SCOTUS Reform: Democrats’ new TERM Limits Bill
House Democrats have introduced legislation which would establish 18-year term limits on Supreme Court justices’ active tenure. It’s called the TERM Act (Supreme Court “Tenure Establishment and Retirement Modernization.”) It would:
- Establish terms of 18 years in regular active service for Supreme Court justices, after which justices who retain the office will assume senior status.
- The 18-year limit is keyed to maintaining a nine-member Court.
- Instead of waiting for a justice to die or retire, each president would get to nominate two justices in the first and third years of a four-year presidential term.
- This would be sole means of Supreme Court appointments;
- Each time a TERM appointee is named, the most senior member of the court (based solely on length of service) would move to “senior status.”
- In the event that a vacancy occurs because of death, resignation or impeachment, the most recently appointed senior justice(s) would return to active status until the full complement of nine TERM-appointed justices fill the bench again.
- The life-tenure requirement of the Constitution would be met by ensuring that senior justices retired from regular active service would continue to hold the office of Supreme Court justice, including official duties and compensation.
- Only justices on the active nine-member panel would participate in hearing arguments, voting on and writing opinions.
Congressman Hank Johnson (GA-04) is the principal sponsor of the bill. Senator Sheldon Whitehouse is sponsoring it in the Senate.
“America is alone among modern constitutional democracies in allowing its high-court justices to serve for decades without term or age limits, resulting in some Presidents appointing no justices and others appointing as much as a third of the Court. Regularizing appointments every two years will ensure a Supreme Court that is more representative of the nation, reflecting the choices of recently elected Presidents and Senators. Term limits for Supreme Court justices are an essential tool to restoring a constitutional balance to the three branches of the federal government.
The Supreme Court TERM Act would build on the existing retirement system for Article III judges, which the Court has repeatedly upheld as constitutional. The bill would also preserve judicial independence by ensuring that Supreme Court justices who assume senior status remain fully compensated members of the federal judiciary for life, capable of exercising official duties on and off the bench for as long as they choose.”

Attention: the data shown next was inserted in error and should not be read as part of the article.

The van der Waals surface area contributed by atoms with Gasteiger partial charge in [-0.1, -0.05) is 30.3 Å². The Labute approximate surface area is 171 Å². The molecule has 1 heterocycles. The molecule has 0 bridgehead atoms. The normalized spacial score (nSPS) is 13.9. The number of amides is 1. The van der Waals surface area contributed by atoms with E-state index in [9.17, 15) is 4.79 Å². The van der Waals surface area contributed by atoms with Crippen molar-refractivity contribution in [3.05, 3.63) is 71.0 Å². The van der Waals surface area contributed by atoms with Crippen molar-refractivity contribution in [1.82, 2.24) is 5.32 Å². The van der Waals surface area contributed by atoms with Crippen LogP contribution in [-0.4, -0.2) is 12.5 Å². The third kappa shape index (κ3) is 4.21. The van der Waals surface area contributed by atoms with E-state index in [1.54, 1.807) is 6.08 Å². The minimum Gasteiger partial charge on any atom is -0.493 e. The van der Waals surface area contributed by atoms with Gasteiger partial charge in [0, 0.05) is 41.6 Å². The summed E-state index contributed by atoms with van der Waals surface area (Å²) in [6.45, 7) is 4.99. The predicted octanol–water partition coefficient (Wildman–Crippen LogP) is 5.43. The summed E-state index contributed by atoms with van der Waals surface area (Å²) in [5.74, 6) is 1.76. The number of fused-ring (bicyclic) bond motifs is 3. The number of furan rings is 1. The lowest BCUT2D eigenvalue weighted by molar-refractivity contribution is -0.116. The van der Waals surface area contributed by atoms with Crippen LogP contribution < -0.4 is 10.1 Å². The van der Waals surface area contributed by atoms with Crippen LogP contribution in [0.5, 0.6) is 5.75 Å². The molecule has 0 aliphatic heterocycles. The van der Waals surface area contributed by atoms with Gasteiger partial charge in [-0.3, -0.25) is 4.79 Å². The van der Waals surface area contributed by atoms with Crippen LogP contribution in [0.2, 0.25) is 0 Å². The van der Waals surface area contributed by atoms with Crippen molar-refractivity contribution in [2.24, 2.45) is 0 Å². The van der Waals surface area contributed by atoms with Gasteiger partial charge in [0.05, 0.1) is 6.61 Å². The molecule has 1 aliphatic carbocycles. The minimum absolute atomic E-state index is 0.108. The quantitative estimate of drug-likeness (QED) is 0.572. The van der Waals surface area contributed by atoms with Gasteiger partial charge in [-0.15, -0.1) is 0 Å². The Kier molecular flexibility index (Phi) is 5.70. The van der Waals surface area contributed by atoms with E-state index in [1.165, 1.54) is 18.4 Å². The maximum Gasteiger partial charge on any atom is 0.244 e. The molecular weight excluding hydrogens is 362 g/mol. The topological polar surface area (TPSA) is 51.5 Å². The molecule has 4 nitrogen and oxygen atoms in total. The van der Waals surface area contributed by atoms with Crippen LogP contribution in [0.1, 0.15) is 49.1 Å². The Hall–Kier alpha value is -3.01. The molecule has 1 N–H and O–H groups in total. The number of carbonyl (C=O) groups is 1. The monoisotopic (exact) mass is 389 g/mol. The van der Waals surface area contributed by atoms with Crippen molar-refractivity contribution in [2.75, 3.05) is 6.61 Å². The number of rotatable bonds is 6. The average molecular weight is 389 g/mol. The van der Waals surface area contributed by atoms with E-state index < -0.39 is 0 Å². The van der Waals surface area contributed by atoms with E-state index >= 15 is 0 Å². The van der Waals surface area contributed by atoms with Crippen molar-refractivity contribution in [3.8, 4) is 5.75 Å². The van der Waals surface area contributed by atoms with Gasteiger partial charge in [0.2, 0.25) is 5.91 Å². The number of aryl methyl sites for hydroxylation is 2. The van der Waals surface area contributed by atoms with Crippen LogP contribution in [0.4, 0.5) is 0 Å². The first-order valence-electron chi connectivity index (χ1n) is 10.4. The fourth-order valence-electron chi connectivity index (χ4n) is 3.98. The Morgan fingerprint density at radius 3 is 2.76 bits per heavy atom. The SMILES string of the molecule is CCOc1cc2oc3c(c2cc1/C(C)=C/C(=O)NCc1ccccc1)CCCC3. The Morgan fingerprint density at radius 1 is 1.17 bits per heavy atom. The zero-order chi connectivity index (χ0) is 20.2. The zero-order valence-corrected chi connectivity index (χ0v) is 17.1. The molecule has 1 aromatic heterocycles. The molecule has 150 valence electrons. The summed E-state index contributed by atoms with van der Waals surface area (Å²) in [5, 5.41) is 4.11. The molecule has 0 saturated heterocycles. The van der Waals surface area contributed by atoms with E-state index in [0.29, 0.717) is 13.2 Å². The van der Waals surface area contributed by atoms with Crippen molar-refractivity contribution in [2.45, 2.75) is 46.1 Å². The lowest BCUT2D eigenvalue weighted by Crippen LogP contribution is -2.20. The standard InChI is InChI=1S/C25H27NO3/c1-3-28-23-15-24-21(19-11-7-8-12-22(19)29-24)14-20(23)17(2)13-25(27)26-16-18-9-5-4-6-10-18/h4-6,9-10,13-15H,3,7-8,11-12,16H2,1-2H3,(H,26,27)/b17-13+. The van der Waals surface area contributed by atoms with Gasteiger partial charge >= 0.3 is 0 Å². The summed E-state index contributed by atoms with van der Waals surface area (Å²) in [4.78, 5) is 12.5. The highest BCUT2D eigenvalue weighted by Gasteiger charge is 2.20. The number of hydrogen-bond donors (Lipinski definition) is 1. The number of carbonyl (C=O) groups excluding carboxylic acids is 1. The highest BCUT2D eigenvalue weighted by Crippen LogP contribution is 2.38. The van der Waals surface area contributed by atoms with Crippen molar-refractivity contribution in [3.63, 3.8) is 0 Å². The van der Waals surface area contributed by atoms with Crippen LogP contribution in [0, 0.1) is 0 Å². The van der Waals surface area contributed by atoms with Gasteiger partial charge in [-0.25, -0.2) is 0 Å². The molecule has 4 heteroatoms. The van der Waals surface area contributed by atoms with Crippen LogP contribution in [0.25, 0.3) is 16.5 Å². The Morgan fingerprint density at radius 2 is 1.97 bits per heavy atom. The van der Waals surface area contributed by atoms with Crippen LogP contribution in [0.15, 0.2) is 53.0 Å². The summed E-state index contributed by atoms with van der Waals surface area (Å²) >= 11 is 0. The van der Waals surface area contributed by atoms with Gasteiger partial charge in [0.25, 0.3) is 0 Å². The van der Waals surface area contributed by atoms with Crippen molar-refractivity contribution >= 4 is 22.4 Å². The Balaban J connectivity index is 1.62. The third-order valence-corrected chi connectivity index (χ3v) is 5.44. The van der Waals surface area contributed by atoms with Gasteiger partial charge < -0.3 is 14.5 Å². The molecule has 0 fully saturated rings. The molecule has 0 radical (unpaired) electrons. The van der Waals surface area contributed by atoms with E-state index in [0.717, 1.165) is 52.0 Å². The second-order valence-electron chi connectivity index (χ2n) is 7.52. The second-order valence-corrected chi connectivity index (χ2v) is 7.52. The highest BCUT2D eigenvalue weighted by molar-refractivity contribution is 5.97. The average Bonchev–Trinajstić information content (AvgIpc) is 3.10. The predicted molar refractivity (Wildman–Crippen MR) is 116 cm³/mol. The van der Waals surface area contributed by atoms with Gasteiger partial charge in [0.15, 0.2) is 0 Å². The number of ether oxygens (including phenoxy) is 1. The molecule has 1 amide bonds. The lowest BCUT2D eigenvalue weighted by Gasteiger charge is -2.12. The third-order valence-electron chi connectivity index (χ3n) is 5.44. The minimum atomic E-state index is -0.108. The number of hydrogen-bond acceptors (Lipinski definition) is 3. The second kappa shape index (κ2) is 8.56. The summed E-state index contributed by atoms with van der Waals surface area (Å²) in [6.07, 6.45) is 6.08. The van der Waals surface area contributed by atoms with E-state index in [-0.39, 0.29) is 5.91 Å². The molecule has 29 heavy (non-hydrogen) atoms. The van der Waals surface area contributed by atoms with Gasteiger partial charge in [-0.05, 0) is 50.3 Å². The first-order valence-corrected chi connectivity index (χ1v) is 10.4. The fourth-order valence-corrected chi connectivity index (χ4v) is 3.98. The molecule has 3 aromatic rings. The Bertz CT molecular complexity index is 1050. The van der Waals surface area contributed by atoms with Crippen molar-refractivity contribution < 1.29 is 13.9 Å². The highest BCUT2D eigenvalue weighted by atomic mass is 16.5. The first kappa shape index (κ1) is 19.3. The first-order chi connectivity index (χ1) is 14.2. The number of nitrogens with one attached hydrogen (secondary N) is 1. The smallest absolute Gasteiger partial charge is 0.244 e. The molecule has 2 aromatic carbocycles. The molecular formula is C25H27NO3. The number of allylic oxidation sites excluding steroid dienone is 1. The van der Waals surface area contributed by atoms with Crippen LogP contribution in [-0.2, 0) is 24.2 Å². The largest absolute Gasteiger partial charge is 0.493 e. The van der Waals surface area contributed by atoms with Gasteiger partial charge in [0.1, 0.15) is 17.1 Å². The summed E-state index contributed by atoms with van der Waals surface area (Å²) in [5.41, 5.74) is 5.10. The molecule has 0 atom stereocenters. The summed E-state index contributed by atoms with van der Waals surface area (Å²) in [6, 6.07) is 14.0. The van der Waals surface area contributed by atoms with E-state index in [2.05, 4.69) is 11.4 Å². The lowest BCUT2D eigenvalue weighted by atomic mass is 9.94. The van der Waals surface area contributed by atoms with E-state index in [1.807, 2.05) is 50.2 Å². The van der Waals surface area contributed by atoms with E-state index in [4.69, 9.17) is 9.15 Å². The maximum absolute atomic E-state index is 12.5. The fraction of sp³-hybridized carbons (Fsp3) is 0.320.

The SCOTUS reform panel commissioned by President Biden last year explored implementing term limits as one of a number of reforms to the court. It noted that the idea is one that has “enjoyed considerable, bipartisan support”.
Of course, bipartisan support is nowhere to be found now that the Republicans have stacked the Court to a 6–3 right-wing advantage. The execrable Jonathan Turley somehow finds foul play in a piece of legislation that on its face restores integrity to the Court by making the appointment strictly dependent upon the outcomes of democratic elections:
“Democratic members have continued their unrelenting attacks on the Supreme Court and its conservative majority. This week, Senate and House members have introduced a bill to impose term limits, regularized confirmation schedules, and other changes. In introducing the legislation, Sen. Sheldon Whitehouse (D., R.I.), Rep. Hank Johnson (D., Ga.), and others have left no question that this is just the latest effort to change the balance of the Court in favor of a liberal majority. Such comments make the bill seem like little more than legislative graffiti.”
I have to assume that Turley is worried about the likelihood that “liberal” presidents are going to win elections for the foreseeable future — which is the only way this act would “change the balance of the Court in favor of a liberal majority.”
It is true, as Turley points out, that the three justices next to retire would be Thomas, Roberts and Alito. This, however, reflects the fact that if you shoot into a barrel that has twice as many GOP fish, you have a greater likelihood of hitting a GOP fish. More to the point, if the GOP winds up with the White House in 2024 (perish the thought) Thomas and Roberts would be replaced by Republican appointees.
At worst, this legislation would incentivize Americans to get of their duffs and vote.
As a practical matter, this bill won’t go anywhere in the current Congress. It may pass the House, but it will not get through Manchin’s filibuster- burdened Senate. Needless to say: Everything depends on the midterms in the fall.
I think it’s a good piece of legislation. It promises to keep the Court refreshed and it counters, to some extent, the kind of raw power grab which McConnell and Trump committed in blocking Obama’s nominee and then stuffing Barrett down our throats.
A weak spot is that it does not prevent another majority leader from pulling a McConnell and refusing to allow the nomination to get to the floor for a vote. That needs to be shored up, either through legislation or amendment of the Senate rules.
This explicitly avoids Democrats’ packing the Court. Fair-minded Republicans should embrace it — they only want to play fair.
Like W.C. Fields, they’re all for pineapple juice as long as no one actually puts pineapple juice in it.
Link to proposed bill: untitled (house.gov)